In the UK, 72% of small business owners buy their personal insurance online. But there is an un-met demand, and increasing demand, for digitised services in SME insurance.
96% of UK businesses are micro-businesses, employing up to nine people. As such, insurance is often purchased by the owner, who is likely to approach the process in a similar way to how they would purchase personal insurance. They want tailored cover that reflects their risk, at a fair price, via a quick, streamlined process.
According to a study by PwC’s Strategy&, limited online commercial insurance offerings meant only 24% of small businesses purchased their most recent business insurance in this way. However, the study found that 48% would prefer to buy online and 65% said they are quite or very likely to do so in the future.
In particular small business owners who organise their personal insurance online want to be able to do the same for their business insurance.
In the PWC survey 70% of respondents who buy personal insurance online would prefer to do the same with business insurance.
Business insurance is of course a more complex proposition than personal policies. However, contributory databases and data enrichment at the point-of-quote have transformed the personal lines market, helping to deliver more accurate quotes at speed in an online environment, leading to smoother processes, improved loss ratios and greater operational efficiencies. Taking these benefits and applying them to the commercial insurance market to support a speeder quotation process is the natural next step.
Traditionally, providing insurance to small businesses has relied upon the ability to pull together a range of data points from various sources, before making a full assessment of the risk.
Data used in assessing risk and underwriting SME insurance include details of the business, its business leaders and directors, its location(s) type of premises (warehouse, office, retail unit) and contents of the premises. And when company cars are added to the equation, information must include previous motor claims and No Claims Discount (NCD) information. This can mean multiple callouts for data before the underwriter is able to gather a consolidated view of the risk, and set an accurate premium.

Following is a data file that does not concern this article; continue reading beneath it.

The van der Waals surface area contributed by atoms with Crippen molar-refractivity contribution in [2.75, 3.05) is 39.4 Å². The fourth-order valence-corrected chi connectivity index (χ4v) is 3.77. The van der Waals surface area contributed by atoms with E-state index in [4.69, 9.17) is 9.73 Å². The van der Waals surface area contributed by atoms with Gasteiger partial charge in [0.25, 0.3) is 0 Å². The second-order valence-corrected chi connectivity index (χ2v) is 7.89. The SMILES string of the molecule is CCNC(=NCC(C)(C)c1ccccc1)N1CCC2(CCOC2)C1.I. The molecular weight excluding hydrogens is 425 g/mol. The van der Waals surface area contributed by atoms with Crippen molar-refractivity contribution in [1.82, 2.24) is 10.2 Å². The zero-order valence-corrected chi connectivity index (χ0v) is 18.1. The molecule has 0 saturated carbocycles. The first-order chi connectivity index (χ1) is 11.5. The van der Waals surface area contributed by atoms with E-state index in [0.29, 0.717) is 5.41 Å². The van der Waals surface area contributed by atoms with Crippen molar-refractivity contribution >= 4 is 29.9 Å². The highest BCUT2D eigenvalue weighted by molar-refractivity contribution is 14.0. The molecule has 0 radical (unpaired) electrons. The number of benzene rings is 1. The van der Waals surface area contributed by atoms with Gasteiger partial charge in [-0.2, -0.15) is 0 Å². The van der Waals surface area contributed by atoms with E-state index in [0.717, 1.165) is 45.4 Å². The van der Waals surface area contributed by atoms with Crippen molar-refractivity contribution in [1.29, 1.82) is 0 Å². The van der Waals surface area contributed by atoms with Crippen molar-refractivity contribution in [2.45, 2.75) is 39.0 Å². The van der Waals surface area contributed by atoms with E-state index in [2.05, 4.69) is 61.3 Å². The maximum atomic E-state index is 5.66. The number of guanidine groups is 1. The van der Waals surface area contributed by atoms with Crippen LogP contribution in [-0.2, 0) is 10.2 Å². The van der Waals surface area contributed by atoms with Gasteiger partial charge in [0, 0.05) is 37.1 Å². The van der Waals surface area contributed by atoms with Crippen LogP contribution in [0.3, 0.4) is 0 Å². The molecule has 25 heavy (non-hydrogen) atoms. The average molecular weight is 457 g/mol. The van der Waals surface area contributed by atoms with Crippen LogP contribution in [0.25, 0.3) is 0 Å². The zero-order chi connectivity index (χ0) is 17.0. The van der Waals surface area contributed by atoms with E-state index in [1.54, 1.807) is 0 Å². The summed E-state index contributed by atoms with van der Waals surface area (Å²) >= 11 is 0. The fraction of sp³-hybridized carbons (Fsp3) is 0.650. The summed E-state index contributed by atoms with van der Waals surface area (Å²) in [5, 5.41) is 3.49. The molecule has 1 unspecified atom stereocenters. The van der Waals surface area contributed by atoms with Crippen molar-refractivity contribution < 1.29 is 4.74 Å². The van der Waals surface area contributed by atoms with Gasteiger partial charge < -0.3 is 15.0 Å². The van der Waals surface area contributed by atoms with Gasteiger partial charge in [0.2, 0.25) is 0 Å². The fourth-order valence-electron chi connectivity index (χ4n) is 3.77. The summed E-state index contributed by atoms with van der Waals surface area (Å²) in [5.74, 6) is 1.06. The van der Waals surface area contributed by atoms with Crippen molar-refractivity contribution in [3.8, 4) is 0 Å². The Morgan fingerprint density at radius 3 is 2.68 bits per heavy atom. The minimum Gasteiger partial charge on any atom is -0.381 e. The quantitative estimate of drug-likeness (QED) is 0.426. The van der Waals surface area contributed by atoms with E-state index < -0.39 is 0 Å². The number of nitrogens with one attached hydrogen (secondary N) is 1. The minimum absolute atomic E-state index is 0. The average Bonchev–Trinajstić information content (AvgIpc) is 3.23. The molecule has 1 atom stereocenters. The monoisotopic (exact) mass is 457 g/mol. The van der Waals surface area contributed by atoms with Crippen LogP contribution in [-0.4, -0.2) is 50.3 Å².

At LexisNexis Risk Solutions, we are looking to the future of this process to automate data enrichment at point of quote and bring in new data sets that help build the fullest picture of risk. This includes the valuable ability to link director or business owner data to any previous or current records held for that individual.
Appetite for improvement
To help establish how well commercial insurers and SME insurers understand the risk of their customers and their attitudes towards data enrichment and contributory databases, we recently undertook a study of the market*. Despite general positivity over the future use of data enrichment, 50% of those we surveyed do not use data enrichment today because they don’t currently see a need. Out of that group 47% said it is because they have not had access to the right type of data.
Nevertheless, those insurers in the SME market that are using data enrichment see a positive outcome. 75% of this group said it is ‘extremely useful’, so there is evidence for a growing appetite in the future.
Commercial insurers that we have spoken to in the past have expressed a serious interest in contributory databases, with 67% saying they would welcome the opportunity to share and in turn access data related to policies, properties or claims. Our latest research further supports this view as 98% of business insurers and SME insurers said that claims information for the last three years will be important for the pricing and underwriting processes.
In a separate study we conducted of commercial property insurers, less than half (44%) said they employ a completely or mostly digitized/automated underwriting process, yet 81% said better utilisation of data/analytics and technology is a high priority.